Disruption of Memory Reconsolidation Erases a Fear Memory Trace

memory-consolidation

Fear memories are formed when humans associate things with strong, negative emotional responses. A team of scientists from Uppsala University in Sweden have developed a technique that allows them to erase new emotional memories from the brain, making it possible to erase your fears.

The scientists published their findings in the journal Science. Memories in the brain are created by consolidation. At first, the memory is unstable, but proteins form in the brain to fix it into place. By disrupting this process it’s possible to affect the content of a memory. Erasing emotional memories seems to be possible, when the consolidation is interrupted.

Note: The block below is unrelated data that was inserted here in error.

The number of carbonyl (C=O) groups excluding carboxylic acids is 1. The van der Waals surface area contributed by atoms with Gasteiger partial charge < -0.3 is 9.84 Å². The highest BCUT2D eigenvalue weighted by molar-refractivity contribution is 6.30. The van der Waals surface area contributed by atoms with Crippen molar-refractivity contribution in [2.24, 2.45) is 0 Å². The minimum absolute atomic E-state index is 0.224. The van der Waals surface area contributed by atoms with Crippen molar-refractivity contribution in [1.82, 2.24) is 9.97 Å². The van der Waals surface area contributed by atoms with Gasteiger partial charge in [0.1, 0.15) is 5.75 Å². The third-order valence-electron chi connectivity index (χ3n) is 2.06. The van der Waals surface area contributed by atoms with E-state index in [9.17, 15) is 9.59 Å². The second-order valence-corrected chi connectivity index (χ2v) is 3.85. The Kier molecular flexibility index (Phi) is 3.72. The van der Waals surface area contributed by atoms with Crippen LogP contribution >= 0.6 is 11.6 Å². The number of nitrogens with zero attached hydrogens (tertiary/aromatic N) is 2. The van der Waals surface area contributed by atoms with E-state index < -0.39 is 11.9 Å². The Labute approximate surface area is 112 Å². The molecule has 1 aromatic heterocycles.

memory-consolidation-sleep

Brain scanned by PET while memory consolidation was happening during NREM and REM sleep cycles

The team showed their subjects neutral images while they simultaneously administered electric shocks. This is basically how a fear memory is created, by associating an image with pain. Later, when the participants were shown the picture again, they exhibited a level of fear.

The researchers then tried to disrupt the reconsolidation in half of their subjects by repeatedly showing them the image, without any electric shock, whilst the brain tried to fix the memory in place. The results indicate that these participants weren’t scared of the image when they saw it again. This was how scientists erased the fear associated with the memory.

The scientists hope to use this technique to treat anxiety issues like phobias, PTSD and panic attacks.

[via Science]

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